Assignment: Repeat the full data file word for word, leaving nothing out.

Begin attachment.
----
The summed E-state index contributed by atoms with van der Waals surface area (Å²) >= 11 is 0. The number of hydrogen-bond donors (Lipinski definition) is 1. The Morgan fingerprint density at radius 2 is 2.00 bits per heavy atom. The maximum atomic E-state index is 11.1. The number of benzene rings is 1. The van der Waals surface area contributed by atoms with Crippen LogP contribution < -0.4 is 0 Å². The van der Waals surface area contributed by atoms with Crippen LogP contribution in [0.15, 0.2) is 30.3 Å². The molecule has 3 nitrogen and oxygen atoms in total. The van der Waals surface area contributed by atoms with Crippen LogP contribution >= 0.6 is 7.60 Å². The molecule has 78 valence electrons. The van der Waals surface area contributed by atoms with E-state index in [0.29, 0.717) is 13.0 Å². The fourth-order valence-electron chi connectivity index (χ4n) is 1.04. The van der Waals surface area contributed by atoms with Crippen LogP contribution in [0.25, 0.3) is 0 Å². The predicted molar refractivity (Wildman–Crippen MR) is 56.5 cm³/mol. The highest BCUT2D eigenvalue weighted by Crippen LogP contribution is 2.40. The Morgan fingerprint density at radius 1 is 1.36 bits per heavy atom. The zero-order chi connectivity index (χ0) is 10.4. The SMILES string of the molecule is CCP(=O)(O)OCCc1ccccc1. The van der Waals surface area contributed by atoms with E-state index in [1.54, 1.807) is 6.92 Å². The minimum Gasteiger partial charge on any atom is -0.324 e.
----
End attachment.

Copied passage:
The summed E-state index contributed by atoms with van der Waals surface area (Å²) >= 11 is 0. The number of hydrogen-bond donors (Lipinski definition) is 1. The Morgan fingerprint density at radius 2 is 2.00 bits per heavy atom. The maximum atomic E-state index is 11.1. The number of benzene rings is 1. The van der Waals surface area contributed by atoms with Crippen LogP contribution < -0.4 is 0 Å². The van der Waals surface area contributed by atoms with Crippen LogP contribution in [0.15, 0.2) is 30.3 Å². The molecule has 3 nitrogen and oxygen atoms in total. The van der Waals surface area contributed by atoms with Crippen LogP contribution >= 0.6 is 7.60 Å². The molecule has 78 valence electrons. The van der Waals surface area contributed by atoms with E-state index in [0.29, 0.717) is 13.0 Å². The fourth-order valence-electron chi connectivity index (χ4n) is 1.04. The van der Waals surface area contributed by atoms with Crippen LogP contribution in [0.25, 0.3) is 0 Å². The predicted molar refractivity (Wildman–Crippen MR) is 56.5 cm³/mol. The highest BCUT2D eigenvalue weighted by Crippen LogP contribution is 2.40. The Morgan fingerprint density at radius 1 is 1.36 bits per heavy atom. The zero-order chi connectivity index (χ0) is 10.4. The SMILES string of the molecule is CCP(=O)(O)OCCc1ccccc1. The van der Waals surface area contributed by atoms with E-state index in [1.54, 1.807) is 6.92 Å². The minimum Gasteiger partial charge on any atom is -0.324 e.